Do the patients ever read their work aloud in the group?
Sometimes they read aloud. And sometimes they cry. They have different reactions. We’re all sympathetic. You have carte blanche here.
What are the stories that people choose to focus on?
Well, there is no single type of story that they tell. One guy told the story of his attitude through the whole thing and how he kept his spirits up — by cracking jokes, being positive and leading as normal a life as possible while treatment was going on. His was a triumphant story.
There was a woman who, just a month after her husband died suddenly, found out she had breast cancer. She was hit with all this grief and had not been married that long to the love of her life and now she’s sick. She has a lot to deal with. She’s full of questions – partly ‘What’s it all about, Alfie?’ questions, but also questions like, ‘Do I get remarried?’ ‘Where do I find someone I can trust and love again?’ ‘How do I live my life and how do I deal with all this?’
What do you think the writing does for the patients themselves?
Mostly they say that it clarifies things. When you have to explain something, you have to first explain it to yourself, which you then transfer to the writing.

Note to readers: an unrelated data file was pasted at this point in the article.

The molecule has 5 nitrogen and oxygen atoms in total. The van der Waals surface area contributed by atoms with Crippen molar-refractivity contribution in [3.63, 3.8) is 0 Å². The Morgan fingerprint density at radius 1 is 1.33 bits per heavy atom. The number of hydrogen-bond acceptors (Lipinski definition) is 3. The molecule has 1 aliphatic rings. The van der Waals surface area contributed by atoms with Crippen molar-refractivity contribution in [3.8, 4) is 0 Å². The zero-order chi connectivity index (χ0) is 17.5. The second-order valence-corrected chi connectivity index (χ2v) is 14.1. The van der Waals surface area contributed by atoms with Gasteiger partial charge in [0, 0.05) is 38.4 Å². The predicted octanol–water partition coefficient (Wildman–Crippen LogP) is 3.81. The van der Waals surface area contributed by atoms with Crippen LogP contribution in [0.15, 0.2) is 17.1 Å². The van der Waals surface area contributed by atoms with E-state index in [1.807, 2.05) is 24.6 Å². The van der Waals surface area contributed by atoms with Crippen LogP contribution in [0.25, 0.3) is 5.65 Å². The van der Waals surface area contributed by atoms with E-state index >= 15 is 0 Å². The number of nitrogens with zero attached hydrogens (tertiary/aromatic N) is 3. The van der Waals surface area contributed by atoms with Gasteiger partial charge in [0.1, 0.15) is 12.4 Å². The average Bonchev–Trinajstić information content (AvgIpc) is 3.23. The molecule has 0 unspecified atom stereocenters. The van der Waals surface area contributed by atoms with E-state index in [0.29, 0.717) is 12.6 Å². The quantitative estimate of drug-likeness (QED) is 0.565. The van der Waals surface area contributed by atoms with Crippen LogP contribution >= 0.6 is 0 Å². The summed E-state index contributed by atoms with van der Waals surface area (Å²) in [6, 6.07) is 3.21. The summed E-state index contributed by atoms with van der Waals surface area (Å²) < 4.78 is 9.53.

How do you go about coaching the writers?
There was one woman who had so much happen to her, she didn’t know how to begin. I said make a list of everything that has happened to you. She couldn’t do it. She was still in treatment and in trouble.
The thing about cancer, you never feel you’re completely free of it. It’s a spooky thing and you’re never sure. So often it comes back. All these people have to deal with that for the rest of their lives. In a way, they can say you’re cancer free, yet it haunts you. You don’t feel cancer free.
Right now, the patients’ stories can only be read by Fighting Chance members in an on-line blog. Do you have any plans to share the writing with the wider community?
Ultimately we will collect enough stories and put them in some sort of publication. Some of these stories are pre-existing and go back to Fighting Chance’s early days when a trained sociologist answered questions on the website and would take telephone calls from people all over the country. She would get these long stories of people telling her everything that happened. I thought when they started happening, its got to be a book. But now they’re coming slower because we don’t do that service anymore. [In making something like this public] there are all kinds of liabilities, so you have to be careful.
Has this program changed you in the process?
I can’t honestly say it has. I’m a good guy. I’ve always been sympathetic to people. It hasn’t made me more sympathetic. I’m too old to change anyway.
“Cancer Journeys: Writing Our Stories” will be offered next on Monday, October 10 from 4 to 5:30 p.m. at Fighting Chance, 34 Bay Street, Suite 201, Sag Harbor. The group meets the second Monday of every month.